ISO 27001 and ISO 27002 are cybersecurity framework standards that businesses use to improve their cyber strategy and better manage and minimize business risk. (ISO 27001 and ISO 27002 are also referred to as ISO/IEC 27001 and ISO/IEC 27002.) The International Organization for Standardization (ISO) and the International Electrotechnical Commission (IEC) are essential standards organizations. ISO covers standards guidance in most fields except electrical and electronic engineering standards. Electrical and electronic engineering standards are instead the domain of the IEC. Work within information technology is carried out by a joint ISO/IEC technical committee.
ISO is an international standard-setting body that consists of representatives from 164 global, national standards organizations. In addition, ISO includes subject matter experts (SMEs) that develop standards that support global product development and safety initiatives. As a result, ISO standards promote quality, safety, efficiency and facilitate international trade.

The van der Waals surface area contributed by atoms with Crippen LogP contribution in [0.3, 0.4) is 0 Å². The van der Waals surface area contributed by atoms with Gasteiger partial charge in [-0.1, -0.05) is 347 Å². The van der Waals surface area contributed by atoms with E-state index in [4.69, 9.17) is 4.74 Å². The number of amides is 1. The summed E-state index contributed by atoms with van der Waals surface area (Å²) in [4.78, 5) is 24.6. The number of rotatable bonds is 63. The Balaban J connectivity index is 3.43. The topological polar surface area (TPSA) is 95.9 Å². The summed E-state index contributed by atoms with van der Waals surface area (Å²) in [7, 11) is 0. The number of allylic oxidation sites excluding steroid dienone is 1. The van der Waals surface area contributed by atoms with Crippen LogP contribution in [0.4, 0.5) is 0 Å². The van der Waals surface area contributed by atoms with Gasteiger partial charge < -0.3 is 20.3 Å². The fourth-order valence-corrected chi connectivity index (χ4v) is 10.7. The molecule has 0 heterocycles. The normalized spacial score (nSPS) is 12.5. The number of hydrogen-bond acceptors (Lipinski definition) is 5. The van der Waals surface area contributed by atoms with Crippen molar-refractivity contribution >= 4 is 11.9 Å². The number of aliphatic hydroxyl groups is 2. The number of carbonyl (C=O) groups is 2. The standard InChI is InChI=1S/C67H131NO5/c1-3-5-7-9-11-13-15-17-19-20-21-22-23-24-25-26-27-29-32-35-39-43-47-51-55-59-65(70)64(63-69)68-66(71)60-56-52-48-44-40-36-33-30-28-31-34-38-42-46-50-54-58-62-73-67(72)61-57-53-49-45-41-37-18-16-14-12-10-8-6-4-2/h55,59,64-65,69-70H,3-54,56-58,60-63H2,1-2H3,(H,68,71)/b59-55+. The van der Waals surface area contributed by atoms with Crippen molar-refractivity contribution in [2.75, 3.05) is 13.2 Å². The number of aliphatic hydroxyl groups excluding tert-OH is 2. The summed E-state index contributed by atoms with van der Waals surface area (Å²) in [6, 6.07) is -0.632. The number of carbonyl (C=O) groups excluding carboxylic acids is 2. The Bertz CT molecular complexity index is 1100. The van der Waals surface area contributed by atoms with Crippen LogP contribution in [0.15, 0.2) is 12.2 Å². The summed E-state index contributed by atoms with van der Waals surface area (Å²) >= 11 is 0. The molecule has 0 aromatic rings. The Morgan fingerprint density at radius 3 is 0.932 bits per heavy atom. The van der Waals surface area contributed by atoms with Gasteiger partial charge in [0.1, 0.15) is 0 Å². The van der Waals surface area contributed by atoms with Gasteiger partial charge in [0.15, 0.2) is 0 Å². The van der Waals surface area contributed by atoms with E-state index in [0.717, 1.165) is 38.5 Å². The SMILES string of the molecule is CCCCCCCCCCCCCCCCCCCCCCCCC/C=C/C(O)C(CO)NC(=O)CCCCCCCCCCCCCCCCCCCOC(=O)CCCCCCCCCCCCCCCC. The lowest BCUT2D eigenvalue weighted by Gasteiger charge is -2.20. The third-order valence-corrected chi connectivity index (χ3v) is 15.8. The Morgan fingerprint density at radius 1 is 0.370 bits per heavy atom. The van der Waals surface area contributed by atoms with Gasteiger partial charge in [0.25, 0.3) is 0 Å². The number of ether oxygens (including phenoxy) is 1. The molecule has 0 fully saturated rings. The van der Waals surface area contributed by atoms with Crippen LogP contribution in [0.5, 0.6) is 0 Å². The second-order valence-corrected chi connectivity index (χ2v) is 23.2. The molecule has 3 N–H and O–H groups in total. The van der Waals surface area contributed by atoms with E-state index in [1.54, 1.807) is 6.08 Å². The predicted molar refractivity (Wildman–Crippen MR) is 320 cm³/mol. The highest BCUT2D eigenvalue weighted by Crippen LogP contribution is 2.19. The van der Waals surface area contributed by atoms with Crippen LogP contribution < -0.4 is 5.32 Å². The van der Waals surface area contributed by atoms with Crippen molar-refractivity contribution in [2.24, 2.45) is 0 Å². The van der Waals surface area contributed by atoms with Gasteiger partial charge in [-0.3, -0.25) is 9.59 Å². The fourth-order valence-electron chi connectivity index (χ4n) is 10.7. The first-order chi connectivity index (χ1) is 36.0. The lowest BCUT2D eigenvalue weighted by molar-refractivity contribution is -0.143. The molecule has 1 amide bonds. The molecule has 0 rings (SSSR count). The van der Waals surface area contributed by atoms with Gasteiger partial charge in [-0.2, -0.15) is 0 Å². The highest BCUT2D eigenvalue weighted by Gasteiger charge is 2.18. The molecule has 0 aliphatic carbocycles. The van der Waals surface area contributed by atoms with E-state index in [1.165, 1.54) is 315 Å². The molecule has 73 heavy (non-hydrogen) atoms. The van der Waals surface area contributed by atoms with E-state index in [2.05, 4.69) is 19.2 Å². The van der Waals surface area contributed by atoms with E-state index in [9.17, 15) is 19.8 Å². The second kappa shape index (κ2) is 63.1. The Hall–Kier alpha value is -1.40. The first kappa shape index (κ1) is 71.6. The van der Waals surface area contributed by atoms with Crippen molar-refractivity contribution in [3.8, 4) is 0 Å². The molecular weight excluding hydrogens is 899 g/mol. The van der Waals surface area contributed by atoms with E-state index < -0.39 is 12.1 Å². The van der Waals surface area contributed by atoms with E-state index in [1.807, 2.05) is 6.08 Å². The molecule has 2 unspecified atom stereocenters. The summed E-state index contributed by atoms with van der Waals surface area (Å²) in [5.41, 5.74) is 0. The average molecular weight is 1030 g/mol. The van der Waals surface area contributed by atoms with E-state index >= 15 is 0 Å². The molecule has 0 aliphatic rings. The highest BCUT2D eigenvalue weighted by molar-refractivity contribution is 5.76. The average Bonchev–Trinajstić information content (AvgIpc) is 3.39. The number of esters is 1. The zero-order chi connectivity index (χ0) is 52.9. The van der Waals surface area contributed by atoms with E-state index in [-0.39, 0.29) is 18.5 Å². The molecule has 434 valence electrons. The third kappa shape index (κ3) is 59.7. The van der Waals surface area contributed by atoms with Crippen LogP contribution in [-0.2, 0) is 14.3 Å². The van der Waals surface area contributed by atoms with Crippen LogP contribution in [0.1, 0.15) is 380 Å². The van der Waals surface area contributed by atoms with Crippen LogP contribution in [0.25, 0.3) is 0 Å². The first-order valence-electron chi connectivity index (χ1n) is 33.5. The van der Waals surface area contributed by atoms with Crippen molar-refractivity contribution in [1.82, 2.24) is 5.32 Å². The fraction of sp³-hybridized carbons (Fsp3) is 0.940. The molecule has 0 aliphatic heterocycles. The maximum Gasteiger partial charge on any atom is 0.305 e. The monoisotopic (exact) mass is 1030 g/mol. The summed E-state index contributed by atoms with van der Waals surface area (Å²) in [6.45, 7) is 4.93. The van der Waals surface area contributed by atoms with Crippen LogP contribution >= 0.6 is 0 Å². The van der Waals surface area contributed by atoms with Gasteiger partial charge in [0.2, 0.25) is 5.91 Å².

Both ISO and IEC sponsor the ISO/IEC joint technical committee JTC 1. The goal of this committee is to specify, maintain and promote standards in the field of information technology. The JTC 1 committee developed both the ISO 27001 and ISO 27002 standards.
The ISO 27001 framework includes processes and policies that enable an enterprise to manage information and cybersecurity to lower risk and reduce vulnerability. ISO 27001 defines and specifies best practices to implement an Information Security Management System (ISMS). An ISMS is the set of processes that an organization can use to manage its information security risks more successfully. The ISMS is a comprehensive and complete framework for cybersecurity. The ISMS allows an enterprise to adapt to the changing cyber threat environment by identifying and mitigating new vulnerabilities and minimizing the potential adverse impact.
ISO 27001 Organization
The ISO 27001 consists of 14 security control clauses. Each of these clauses contains 35 main security categories and 114 controls. A security control defines the goals and the specific rules used to achieve the control objective.
The specification includes sections which are as follows: